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World Cup 2022: Who has already qualified, play-off matches explained




ith just a few days to go until the 2022 World Cup draw, qualifying around the world is coming to an exciting conclusion.

Of the 32 places in Qatar on offer, 20 have already been decided and that will soon be added to as play-off matches are completed and the tournament starts to take shape.

While many of the usual suspects will be playing on the biggest stage at the end of the year, there will be some notable absences. Italy saw their bid to reach the World Cup ended by North Macedonia, while Mohamed Salah and Egypt will not be there after losing on penalties to Senegal.

Here are all the teams that have qualified so far, and who could be joining them in the near future.



As ever, the World Cup hosts do not have to worry about qualifying and automatically earn a spot at the tournament. Qatar won the Asia Cup for the first time in 2019, and this will be their first appearance at a World Cup.


Germany, Denmark, France, Belgium, Croatia, Spain, Serbia, England, Switzerland, Netherlands, Portugal, Poland

Of the 13 places at the World Cup available to European sides, ten have already been decided.

Those went to the group winners in qualifying. Germany and Denmark were the first sides to book their place in Qatar, with 27 points out of a possible 30 in qualifying, while Serbia, Switzerland, France, Belgium and England were all unbeaten in their campaigns.

The remaining three places are decided by the play-offs. Portugal beat North Macedonia to book their place in Qatar, while Poland got the better of Sweden in another play-off final. Scotland and Ukraine’s semi-final has been postponed and scheduled for June, due to the Russian invasion. Wales await the winner in the final.

Italy were beaten by North Macedonia in their play-off semi final, and so the current European Championship holders will not be at the World Cup.



Brazil, Argentina, Ecuador, Uruguay

Qualifying in South American is notoriously tricky, but the top four have been decided even though all the fixtures have not yet been played.

Brazil and Argentina still have to play each other again, though it is already certain they will finish as the top two. Neither side have lost a game so far in qualifying.

Ecuador and Uruguay are currently tied on points in third and fourth respectively, but they cannot be caught and so have qualified for the World Cup at the end of the year.

Peru, Colombia and Chile are all still in the race to finish fifth, with one game remaining. Whoever does so will go through to an inter-confederation play-off against a side from the Asian Confederation.


Ghana, Senegal, Tunisia, Morocco, Cameroon

The five African teams going to the World Cup are being decided on Tuesday night, when the second legs of the play-off matches take place.

Nigeria missed out on their tournament ticket since 2006 after Thomas Partey’s goal knocked them out at the hands of Ghana, who qualified for their fourth World Cup on away goals.

Egypt led Senegal 1-0 after the first leg in Cairo but lost on penalties in Dakar after Sadio Mane’s decisive spot-kick settled the two-legged tie. Tunisia secured their qualification with a goalless draw in the second leg against Mali, which was enough as they led 1-0 following the first match.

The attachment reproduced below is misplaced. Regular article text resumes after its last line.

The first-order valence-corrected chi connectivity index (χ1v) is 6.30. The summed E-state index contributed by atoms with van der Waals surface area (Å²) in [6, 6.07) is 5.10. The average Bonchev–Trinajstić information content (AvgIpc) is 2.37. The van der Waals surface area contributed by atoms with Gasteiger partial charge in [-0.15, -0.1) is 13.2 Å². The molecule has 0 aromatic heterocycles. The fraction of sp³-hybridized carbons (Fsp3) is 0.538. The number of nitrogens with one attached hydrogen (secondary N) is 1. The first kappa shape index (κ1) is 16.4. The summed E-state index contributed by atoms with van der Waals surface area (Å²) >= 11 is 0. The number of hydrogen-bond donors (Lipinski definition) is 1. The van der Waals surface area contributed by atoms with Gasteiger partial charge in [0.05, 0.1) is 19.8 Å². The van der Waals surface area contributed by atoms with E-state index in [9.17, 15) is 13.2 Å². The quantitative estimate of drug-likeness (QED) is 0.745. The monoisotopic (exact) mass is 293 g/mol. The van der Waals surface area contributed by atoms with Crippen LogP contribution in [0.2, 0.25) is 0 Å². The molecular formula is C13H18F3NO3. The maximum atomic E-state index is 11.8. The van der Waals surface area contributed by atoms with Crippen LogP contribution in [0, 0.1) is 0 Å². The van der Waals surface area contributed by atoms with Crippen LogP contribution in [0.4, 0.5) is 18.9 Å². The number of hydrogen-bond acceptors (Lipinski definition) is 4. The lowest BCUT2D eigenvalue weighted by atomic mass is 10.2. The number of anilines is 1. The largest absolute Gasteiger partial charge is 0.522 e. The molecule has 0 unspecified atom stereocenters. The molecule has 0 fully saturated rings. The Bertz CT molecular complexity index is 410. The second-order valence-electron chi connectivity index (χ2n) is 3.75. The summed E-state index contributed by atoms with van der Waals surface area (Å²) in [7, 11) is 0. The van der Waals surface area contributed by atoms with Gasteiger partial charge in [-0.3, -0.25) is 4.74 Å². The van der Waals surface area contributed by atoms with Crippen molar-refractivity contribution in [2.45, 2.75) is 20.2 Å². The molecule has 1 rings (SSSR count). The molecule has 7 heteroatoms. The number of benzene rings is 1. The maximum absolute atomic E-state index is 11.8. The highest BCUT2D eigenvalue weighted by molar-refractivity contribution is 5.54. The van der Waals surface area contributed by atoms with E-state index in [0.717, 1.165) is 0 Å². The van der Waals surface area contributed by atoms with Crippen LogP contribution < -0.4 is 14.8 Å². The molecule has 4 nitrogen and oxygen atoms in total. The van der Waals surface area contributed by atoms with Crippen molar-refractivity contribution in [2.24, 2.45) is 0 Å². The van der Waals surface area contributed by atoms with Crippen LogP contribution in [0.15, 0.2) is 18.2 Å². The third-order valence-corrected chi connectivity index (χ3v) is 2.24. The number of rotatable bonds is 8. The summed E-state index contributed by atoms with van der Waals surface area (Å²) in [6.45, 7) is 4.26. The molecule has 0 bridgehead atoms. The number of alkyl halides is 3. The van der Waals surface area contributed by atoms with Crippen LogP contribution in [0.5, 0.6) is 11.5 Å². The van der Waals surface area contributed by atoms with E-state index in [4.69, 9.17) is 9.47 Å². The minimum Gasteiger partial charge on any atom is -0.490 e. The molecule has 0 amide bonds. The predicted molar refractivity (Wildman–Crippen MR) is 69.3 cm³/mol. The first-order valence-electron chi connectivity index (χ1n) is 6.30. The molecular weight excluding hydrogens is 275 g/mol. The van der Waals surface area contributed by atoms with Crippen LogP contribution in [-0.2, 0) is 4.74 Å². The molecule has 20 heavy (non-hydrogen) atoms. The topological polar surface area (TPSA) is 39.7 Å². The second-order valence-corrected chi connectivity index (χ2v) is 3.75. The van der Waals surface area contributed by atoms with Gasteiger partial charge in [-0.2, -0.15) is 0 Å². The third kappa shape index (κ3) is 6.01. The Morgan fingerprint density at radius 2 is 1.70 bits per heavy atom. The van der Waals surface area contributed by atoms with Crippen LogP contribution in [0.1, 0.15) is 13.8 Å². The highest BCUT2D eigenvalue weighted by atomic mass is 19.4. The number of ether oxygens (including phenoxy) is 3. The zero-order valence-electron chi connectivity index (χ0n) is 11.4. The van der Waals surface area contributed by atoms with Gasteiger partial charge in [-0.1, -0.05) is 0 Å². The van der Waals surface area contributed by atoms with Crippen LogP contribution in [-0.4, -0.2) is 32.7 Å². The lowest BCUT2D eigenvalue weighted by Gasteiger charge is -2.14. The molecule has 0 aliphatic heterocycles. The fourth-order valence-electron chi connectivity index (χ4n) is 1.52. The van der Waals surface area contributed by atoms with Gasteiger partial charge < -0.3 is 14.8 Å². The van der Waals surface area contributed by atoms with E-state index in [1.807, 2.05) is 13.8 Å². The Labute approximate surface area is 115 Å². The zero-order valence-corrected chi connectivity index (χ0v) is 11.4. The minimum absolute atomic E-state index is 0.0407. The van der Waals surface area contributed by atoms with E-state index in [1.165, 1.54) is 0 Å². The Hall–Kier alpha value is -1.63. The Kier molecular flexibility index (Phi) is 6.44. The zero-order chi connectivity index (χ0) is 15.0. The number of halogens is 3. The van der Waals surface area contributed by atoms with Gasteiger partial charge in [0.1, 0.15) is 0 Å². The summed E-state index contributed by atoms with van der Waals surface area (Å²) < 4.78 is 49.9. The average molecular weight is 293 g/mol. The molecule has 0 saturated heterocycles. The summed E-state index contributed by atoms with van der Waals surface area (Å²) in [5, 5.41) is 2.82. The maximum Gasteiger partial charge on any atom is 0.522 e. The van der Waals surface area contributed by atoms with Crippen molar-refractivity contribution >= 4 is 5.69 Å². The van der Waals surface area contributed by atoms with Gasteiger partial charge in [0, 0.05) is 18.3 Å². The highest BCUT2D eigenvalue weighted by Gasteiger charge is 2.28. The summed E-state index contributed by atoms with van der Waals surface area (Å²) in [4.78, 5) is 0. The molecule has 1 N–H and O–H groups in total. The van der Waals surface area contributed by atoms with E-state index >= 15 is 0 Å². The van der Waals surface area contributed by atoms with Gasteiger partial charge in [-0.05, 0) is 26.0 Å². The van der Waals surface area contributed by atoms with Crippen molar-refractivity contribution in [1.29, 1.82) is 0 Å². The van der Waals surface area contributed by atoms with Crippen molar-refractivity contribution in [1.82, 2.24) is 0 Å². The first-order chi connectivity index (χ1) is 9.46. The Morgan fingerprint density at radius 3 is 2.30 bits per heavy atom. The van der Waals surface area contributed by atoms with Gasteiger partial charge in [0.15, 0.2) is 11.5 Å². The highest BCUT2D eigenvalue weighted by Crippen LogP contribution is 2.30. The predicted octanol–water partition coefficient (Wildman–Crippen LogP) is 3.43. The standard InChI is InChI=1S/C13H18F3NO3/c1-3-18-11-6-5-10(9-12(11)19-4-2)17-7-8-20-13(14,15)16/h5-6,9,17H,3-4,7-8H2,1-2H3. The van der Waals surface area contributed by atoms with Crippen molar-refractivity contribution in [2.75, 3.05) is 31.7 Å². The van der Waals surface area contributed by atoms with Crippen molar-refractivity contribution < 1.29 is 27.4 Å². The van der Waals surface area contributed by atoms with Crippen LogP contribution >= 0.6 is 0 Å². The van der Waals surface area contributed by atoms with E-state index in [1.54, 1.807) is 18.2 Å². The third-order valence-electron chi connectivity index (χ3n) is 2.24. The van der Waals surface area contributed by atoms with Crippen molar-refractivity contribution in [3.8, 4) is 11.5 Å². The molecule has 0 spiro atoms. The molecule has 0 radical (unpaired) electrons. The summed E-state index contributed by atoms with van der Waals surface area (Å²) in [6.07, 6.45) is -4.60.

Morocco cruised through their play-off against DR Congo, winning 5-2 on aggregate with Achraf Hakimi among the goalscorers.

Algeria’s tie with Cameroon went to extra-time, with it finishing 1-1 on aggregate after 90 minutes. Ahmed Touba looked to have won it in dramatic fashion for Algeria in the 118th minute, but Karl Toko Ekambi struck in the 124th minute in an extraordinary conclusion to give Cameroon victory on away goals and earn them a place in Qatar.

AFP via Getty Images


South Korea, Iran, Japan, Saudi Arabia

After the second round of qualifying in Asia, 12 teams made it through to the next stage and were split into two groups. The top-two from each of those earned a a place at the World Cup.

South Korea went unbeaten and topped Group A, a point ahead of Iran, while Japan came out on top in Group B and Saudi Arabia finished second.

The two sides that finished third go through to a play-off match to face each other. That was Australia in Group B, while the third-placed team in Group A will be confirmed on Tuesday night.

The winner of the match between those two sides will then face the team that finished fifth in South America for a place at the World Cup. That match will take place in Qatar.



The top three sides in qualifying go straight through to the World Cup, and with a match to go Canada are already assured of their place in Qatar.

It remains to be seen who joins them though, with the United States and Mexico currently in second and third respectively, though Costa Rica are only three points behind and could still sneak in.

The team that finishes fourth will face a side from Oceania in an inter-confederation play-off in Qatar.

Getty Images


No sides yet qualified

The Oceania Football Confederation is the only one without a guaranteed place at the World Cup.

Qualifying in the region has reached the final stage, with Solomon Islands facing New Zealand on Wednesday. The winner of that goes through to face the team that finishes fourth in CONCACAF qualifying, which would currently be Costa Rica.